The B2B Revenue Executive Experience
The B2B Revenue Executive Experience

Episode · 4 years ago

Jeff Koser on The Power of the Voice of the Customer

ABOUT THIS EPISODE

When you look at your best prospects and customers, they should be just as distinctive as zebras.

That was the idea behind Jeff Koser’s book Selling to Zebras. Jeff noticed that the companies he was working with had the same problem, even though they thought they were unique. So he just wrote a story.

It’s gone on to be wildly successful, and Jeff has now written another book called The Voice of the Customer. Listen in to hear why you shouldn’t sell without the secrets in that book.

Find a breakdown of this episode here.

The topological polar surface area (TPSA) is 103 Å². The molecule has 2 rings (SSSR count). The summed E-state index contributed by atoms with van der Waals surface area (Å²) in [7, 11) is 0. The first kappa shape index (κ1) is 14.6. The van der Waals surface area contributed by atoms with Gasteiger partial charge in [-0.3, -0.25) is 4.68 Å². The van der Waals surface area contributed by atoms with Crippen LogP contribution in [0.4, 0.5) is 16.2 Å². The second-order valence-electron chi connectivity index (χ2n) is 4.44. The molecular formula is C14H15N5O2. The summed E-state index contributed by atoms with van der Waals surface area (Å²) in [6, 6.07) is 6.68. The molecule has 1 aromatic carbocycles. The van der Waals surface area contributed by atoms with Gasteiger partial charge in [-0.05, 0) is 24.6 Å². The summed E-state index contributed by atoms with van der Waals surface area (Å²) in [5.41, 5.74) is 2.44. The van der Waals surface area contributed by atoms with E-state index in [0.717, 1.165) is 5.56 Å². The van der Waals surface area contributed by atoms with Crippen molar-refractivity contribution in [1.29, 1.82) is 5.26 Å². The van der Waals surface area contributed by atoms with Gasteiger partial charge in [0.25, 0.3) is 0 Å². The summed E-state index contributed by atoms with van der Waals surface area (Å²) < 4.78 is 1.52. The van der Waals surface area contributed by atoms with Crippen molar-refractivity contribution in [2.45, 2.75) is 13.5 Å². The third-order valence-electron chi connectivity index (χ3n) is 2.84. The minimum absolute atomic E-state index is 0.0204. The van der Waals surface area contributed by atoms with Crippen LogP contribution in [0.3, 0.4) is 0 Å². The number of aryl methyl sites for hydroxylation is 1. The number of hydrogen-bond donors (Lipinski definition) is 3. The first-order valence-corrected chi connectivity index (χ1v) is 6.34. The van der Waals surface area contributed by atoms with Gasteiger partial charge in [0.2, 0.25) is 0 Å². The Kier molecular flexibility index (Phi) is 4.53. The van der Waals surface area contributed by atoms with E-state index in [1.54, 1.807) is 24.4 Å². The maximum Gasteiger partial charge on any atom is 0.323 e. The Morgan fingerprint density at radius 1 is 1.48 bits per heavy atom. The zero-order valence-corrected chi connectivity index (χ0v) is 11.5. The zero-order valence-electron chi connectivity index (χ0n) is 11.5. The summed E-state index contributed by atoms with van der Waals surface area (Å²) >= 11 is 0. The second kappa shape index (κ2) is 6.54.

Welcome every wone to the B to brevenue executive experience. I'm your host Chad Sanderson today we're talkingabout the power of the voice of Customer Voc for those that have heardthose letters before and why it's so critical for sales, exact to understandand sales reps to utilize, aud Git to keep in mind people buy from people andpeople buy for emotional reasons and then justify with logic, sounderstanding the customers critical totackloe. That topic day we have withis Jeff COZER SEO OF SAL software firm selling to zebras. Some of you haveprobably heard of Jeff know his name he's. Also an award witting author ofwidely respected book selling to zebras was recognizeding Andrew clanse's. Thesales grews is one of the best sales authors of wall time and as they saw itafter Kino speaker we're listening to the BTB revenueexecutive experience, a podcast, dedicated El executives train theirsales and marketing teams to optimize growth, whether you're looking fortechniques and strategies for tools and resources, you've come to the rightplace. Let's accelerate your growth in three to one so jeff. First, I want tothank you for taking time to be on the show today, Hey Jad, thank you. Thatwas a great introduction. Thank you. I practiced in the mirror. So before we jump in, we ask all of ourguess kind of an initial first question: U, so people can get a sense for whothey are and you've had quite the career and I'm curious. If you lookback, was there a defining moment or something that happened? That taughtyou a lesson that you go back to over and over again kind of what was thatmoment? Woul D, You learn himd. Why do you keep going back to it? So so I saw your question whith. Youwere gracious enough to Om AAs yeah exactly and- and you knowthe here's- The lesson jump jump when you feel the urge and what I mean bythat I was with actually with with the computer side of the same company youreferenced before, and I had sold a pretty large software deal.It was about one point: one million and the the services for that were going tobe significant. Hadn't really been completely worked out yet, but it wouldhave ended up being multiple millions over the years. It was an ERP solution.You K, ow, it was to a division of Textran, so it's you know: MulteMultenational, company and and the computer servicis firm that that designthe software we won't mention the name, but sometimes their name is ynonymous withmaking a capy has that they decided that the main frame thatwe had sold this on, that that particular version of the software hada whole in a technology hole in it. This was a new CTO that came on boardand he said I couldn't be fixed. I'd never experienced anything like this,and this this deal was worth. You know six figures to me personally and...